Pot-bound

Suzsi's Garden
Suzsi's Garden

His question was only: What are you doing? But the tone was clearly critical.

“I’m rooting directionally,” I replied. “I want the roots to grow away from the house so I’m encouraging them down into softer soil. That’s why the hole is sloping.”

Whenever I plant something new, there’s a lot to consider: Will the plant get enough or too much sun? Does it need really good drainage? How big will it grow in the next five years and most importantly – how do I keep it alive? That’s because nearly all the plants I get from the nursery are so woefully pot-bound, I can’t figure out how they’ve lived this long anyway.

We’ve all been told to loosen the soil around the mass of root-ball. Nevertheless, I’ve dug up plants that died because roots still couldn’t break free.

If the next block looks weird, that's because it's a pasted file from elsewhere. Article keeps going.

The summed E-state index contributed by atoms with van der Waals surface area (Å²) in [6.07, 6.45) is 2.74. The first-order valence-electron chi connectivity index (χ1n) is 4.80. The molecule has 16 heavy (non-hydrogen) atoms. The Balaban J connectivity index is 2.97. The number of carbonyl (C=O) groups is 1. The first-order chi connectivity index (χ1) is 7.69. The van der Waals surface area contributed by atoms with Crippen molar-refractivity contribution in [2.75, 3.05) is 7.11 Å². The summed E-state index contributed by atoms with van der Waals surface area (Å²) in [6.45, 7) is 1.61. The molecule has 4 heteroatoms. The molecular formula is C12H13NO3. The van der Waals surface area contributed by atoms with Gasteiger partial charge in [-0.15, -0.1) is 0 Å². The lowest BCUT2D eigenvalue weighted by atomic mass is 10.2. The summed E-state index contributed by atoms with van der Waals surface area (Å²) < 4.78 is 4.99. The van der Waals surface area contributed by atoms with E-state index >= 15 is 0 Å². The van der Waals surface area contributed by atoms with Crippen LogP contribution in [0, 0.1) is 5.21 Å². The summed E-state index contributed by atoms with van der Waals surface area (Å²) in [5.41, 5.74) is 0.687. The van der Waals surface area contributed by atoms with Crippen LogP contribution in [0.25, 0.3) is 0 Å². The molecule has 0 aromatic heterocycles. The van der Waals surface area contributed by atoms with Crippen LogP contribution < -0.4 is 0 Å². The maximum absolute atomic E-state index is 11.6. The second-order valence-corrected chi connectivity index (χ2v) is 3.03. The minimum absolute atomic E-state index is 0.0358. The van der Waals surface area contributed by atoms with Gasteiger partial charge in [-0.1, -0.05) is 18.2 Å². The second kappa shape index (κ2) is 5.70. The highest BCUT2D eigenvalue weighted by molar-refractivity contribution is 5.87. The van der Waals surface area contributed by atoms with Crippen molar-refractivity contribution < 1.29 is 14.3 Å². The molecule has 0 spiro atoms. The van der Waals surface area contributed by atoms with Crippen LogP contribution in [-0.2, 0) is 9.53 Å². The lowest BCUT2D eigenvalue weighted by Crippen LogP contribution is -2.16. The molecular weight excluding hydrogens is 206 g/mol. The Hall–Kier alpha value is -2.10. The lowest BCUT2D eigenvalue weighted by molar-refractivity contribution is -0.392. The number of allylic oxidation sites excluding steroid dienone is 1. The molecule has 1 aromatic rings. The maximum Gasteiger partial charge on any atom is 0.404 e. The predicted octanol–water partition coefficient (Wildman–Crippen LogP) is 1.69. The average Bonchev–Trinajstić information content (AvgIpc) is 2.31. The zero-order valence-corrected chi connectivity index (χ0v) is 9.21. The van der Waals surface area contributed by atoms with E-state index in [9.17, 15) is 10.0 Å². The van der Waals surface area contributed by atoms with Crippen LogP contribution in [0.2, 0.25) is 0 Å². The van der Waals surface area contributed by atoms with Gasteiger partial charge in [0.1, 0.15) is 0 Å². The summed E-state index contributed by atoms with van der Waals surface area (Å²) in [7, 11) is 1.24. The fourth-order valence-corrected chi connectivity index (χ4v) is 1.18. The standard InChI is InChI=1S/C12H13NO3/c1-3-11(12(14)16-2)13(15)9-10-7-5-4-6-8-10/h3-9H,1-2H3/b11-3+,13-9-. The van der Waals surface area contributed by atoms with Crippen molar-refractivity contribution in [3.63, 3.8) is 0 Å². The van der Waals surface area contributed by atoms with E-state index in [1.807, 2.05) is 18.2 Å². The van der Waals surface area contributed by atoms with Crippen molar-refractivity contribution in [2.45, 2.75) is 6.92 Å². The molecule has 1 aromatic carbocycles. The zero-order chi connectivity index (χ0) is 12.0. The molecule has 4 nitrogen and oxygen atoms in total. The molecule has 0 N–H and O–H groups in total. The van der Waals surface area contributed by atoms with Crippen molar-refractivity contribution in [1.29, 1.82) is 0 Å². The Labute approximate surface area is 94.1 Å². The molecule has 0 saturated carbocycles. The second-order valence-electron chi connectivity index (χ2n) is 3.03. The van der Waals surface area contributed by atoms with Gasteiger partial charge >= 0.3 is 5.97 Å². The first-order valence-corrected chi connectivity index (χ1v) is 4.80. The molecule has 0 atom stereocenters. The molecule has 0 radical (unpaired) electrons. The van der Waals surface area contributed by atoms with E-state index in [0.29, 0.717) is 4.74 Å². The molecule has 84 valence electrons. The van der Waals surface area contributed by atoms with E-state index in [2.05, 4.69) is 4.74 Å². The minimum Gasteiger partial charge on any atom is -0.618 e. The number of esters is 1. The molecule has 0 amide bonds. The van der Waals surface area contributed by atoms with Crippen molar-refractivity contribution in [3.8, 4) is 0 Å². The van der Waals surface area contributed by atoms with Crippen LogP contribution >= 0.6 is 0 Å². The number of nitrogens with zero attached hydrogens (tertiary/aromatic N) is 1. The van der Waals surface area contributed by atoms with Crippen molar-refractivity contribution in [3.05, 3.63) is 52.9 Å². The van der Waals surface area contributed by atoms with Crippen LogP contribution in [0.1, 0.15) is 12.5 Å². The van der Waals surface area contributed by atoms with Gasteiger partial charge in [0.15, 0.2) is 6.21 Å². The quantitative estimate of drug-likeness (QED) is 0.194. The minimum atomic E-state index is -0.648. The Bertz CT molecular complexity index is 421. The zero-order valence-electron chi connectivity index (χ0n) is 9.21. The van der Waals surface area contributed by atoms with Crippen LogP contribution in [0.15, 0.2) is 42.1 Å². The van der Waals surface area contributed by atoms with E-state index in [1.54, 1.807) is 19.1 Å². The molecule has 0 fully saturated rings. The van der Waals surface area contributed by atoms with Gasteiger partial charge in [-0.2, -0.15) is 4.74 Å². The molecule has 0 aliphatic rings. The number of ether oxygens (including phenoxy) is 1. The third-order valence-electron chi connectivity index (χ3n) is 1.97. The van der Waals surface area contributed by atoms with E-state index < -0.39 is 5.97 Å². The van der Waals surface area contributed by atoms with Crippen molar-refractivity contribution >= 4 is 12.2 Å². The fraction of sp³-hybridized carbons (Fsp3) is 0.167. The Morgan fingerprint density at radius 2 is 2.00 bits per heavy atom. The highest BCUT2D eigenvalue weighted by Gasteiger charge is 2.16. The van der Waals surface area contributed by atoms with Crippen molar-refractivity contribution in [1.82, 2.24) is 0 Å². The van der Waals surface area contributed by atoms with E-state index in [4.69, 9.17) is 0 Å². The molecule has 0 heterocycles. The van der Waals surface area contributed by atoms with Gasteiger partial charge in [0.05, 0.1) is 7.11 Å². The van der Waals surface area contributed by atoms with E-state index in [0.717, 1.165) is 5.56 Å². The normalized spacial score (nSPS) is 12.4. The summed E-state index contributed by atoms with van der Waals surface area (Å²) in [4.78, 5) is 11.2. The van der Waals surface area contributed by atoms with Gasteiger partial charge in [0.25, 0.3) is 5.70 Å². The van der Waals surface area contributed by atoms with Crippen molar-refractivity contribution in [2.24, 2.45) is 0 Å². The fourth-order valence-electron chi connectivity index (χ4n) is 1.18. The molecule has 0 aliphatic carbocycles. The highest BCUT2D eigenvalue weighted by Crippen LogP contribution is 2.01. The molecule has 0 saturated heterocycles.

Here’s my solution: Gently break the root-ball into quarters from the bottom up, so that the centre of the root ball is exposed (see picture). Always dig a hole that’s about three times larger than the root. Pile potting mix into a mound in the centre of your hole and balance the plant on top, arranging the roots around the mound so that they will grow and spread outwards. Then backfill the hole. Water well for a week before allowing it to dry out.

Dry soil will shrink and crack. The roots will force their way out into the garden and your plant won’t become ground-bound.

Send your gardening queries to gardeningburwoodbulletin@gmail.com

Happy gardening!

About Suzsi Mandeville 11 Articles
Suzsi Mandeville describes her gardening addiction as one of her three vices – along with writing and white wine! Suzsi has written two historical adventure novels, available on Amazon.com.